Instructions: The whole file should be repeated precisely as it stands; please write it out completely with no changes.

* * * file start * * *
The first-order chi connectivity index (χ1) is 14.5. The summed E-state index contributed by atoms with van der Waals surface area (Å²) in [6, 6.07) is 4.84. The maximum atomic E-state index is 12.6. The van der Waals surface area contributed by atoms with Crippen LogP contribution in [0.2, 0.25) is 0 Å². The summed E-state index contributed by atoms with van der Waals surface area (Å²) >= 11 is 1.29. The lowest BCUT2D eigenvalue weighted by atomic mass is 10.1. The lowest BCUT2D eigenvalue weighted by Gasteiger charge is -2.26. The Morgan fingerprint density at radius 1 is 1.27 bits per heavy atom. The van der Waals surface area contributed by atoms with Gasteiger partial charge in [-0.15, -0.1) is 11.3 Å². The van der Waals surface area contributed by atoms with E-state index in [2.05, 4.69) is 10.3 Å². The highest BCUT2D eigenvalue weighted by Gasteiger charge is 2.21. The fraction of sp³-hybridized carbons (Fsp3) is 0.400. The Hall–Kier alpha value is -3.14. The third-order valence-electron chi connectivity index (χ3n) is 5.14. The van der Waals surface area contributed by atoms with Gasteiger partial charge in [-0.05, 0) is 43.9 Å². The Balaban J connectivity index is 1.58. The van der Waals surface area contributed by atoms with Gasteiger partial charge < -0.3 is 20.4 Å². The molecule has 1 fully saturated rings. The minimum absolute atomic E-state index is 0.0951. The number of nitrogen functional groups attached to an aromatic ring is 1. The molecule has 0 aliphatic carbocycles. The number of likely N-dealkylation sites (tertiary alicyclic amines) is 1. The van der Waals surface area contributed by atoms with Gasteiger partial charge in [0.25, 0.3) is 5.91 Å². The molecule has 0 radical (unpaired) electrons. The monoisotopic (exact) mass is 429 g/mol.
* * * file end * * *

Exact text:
The first-order chi connectivity index (χ1) is 14.5. The summed E-state index contributed by atoms with van der Waals surface area (Å²) in [6, 6.07) is 4.84. The maximum atomic E-state index is 12.6. The van der Waals surface area contributed by atoms with Crippen LogP contribution in [0.2, 0.25) is 0 Å². The summed E-state index contributed by atoms with van der Waals surface area (Å²) >= 11 is 1.29. The lowest BCUT2D eigenvalue weighted by atomic mass is 10.1. The lowest BCUT2D eigenvalue weighted by Gasteiger charge is -2.26. The Morgan fingerprint density at radius 1 is 1.27 bits per heavy atom. The van der Waals surface area contributed by atoms with Gasteiger partial charge in [-0.15, -0.1) is 11.3 Å². The van der Waals surface area contributed by atoms with E-state index in [2.05, 4.69) is 10.3 Å². The highest BCUT2D eigenvalue weighted by Gasteiger charge is 2.21. The fraction of sp³-hybridized carbons (Fsp3) is 0.400. The Hall–Kier alpha value is -3.14. The third-order valence-electron chi connectivity index (χ3n) is 5.14. The van der Waals surface area contributed by atoms with Gasteiger partial charge in [-0.05, 0) is 43.9 Å². The Balaban J connectivity index is 1.58. The van der Waals surface area contributed by atoms with Gasteiger partial charge < -0.3 is 20.4 Å². The molecule has 1 fully saturated rings. The minimum absolute atomic E-state index is 0.0951. The number of nitrogen functional groups attached to an aromatic ring is 1. The molecule has 0 aliphatic carbocycles. The number of likely N-dealkylation sites (tertiary alicyclic amines) is 1. The van der Waals surface area contributed by atoms with Gasteiger partial charge in [0.25, 0.3) is 5.91 Å². The molecule has 0 radical (unpaired) electrons. The monoisotopic (exact) mass is 429 g/mol.